Google daycare now a luxury for Larry and Sergey's inner circle

Life inside the Googleplex already resembles a daycare center, with its primary colors, bouncy exercise balls, and free food. But if you're a parent working at Google, daycare has become a nightmare. As recently as last July, Google advertised its Kinderplex child-care center as a perk, though the rates it charged weren't much below the market price. The reality: Googlers haven't been able to get their kids into the Kinderplex, thanks to a long waiting list, and the facility is now closing, being replaced by overpriced facilities designed at the behest of Susan Wojcicki, the multimillionaire sister-in-law of Google cofounder Sergey Brin and mother of four. Google employee-parents are up in arms — not over the price hike itself, but over the way the decision came down from on high.

Wojcicki has modest tastes in cars: She chauffeurs her kids in a Honda Odyssey minivan. But when it comes to spending Google's money, she is far less thrifty. Wojcicki, an early Google employee, was dissatisfied with Google's Kinderplex, which has been run by an outside firm, CCLC. CCLC is used by many companies in the Valley, including Cisco and Electronic Arts, but it wasn't good enough for Wojcicki, who pulled her children out, and set about designing a new Google-owned facility, with a blank check from Brin.

The Kinderplex is losing its lease this month. The Woods and the Wetlands, as Google's new child-care facilities are known, are implausibly plush — and proved hard to staff until Brin and cofounder Larry Page were dissuaded from rejecting caregivers who didn't have a 3.5 GPA from a top school.

The price is likewise out of sight. One of the new centers has 18,500 square feet for 80 children — or 230 sq. ft. per child. Minimum licensing requirements are 35 sq. ft. of usable floor space per child; a more generous recommendation is 50 sq. ft. per child. Even allowing for some space for other uses, that seems extravagant. Brin told employees that the new centers cost $40,000 a year per child to operate — more than the roughly $30,000 a year Google planned to charge employees, but also far above market rates.

That number was also a 75 percent increase over Kinderplex's near-market fees, and the figure sent Googlers, ever driven by data, into a frenzy of mathematical modeling. Detailed proposals for reducing the cost of the centers came out — and were ignored.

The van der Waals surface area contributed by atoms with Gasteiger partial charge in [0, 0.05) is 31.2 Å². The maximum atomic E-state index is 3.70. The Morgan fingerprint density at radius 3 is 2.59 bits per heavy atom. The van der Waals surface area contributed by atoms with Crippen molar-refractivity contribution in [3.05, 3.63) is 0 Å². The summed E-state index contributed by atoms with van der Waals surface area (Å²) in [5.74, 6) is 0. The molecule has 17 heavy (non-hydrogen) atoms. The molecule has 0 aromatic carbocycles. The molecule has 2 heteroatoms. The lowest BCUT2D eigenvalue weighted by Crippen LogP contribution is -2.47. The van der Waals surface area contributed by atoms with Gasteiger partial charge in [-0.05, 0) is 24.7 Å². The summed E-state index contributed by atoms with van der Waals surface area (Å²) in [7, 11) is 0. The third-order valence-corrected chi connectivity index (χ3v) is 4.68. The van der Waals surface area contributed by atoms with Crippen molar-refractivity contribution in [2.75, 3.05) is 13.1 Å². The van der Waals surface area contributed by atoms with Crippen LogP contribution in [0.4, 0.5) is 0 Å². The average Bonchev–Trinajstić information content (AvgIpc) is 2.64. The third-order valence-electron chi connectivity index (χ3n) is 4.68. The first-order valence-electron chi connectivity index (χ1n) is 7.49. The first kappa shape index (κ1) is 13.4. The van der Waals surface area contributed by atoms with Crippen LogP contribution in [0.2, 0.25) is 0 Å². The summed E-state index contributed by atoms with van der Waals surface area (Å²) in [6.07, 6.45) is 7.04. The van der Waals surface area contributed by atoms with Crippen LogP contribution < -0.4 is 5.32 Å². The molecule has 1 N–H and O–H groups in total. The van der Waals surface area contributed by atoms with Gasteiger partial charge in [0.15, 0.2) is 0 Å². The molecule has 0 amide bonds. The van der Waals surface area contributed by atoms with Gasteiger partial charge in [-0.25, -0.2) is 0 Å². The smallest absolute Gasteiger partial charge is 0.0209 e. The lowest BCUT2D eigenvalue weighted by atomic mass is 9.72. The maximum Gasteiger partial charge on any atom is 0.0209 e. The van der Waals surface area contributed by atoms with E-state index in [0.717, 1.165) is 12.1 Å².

Google's chief child-care officer sent an email out a few weeks ago promising that prices wouldn't be raised 75 percent. Sure enough, they weren't. Instead, Google's head of HR, Laszlo Bock, told employees earlier this week that prices would be raised a mere ... 70 percent.

The monthly fee for a preschooler is rising from $1,070 to $1,710; for an infant, it's rising from $1,470 to $2,390. At those prices, one parent says, if you had two kids, you could afford to just hire a nanny instead.

For the likes of Wojcicki, a top Google executive and an IPO lottery winner, those costs are inconsequential; having a luxurious child-care center near the Google campus is more important. But for workaday Googlers, especially those who didn't join the company before the IPO, those prices are out of sight. Even Bock, Google's chief people officer who was saddled with the unfortunate task of explaining Wojcicki's decisions, has told fellow Googlers he will take his children elsewhere rather than pay the new rates.

We hear that one top Google lawyer has quit over the price hike — not because she couldn't afford it, but because the way Brin's inner circle decided it, without consulting the data. (This departure may come back to haunt the company.)

Google used to be a place where rank didn't matter: If the numbers showed you were right, Larry and Sergey could be persuaded. That Brin let his sister-in-law's wealthy whims rule over the interests of hundreds, if not thousands, of working Googlers shows that Google is becoming yet another big company, with an insular clique at its heart. What it proves is that at Google today, it's not what you know. It's who you know.

How lucky for Wojcicki's kids that her mother has friends in high places. How unfortunate that other parents don't. One can't fault Wojcicki for wanting good things for her children. But doing so with Google's money, creating a luxury service affordable only to top executives and IPO lottery winners? That's inexcusable.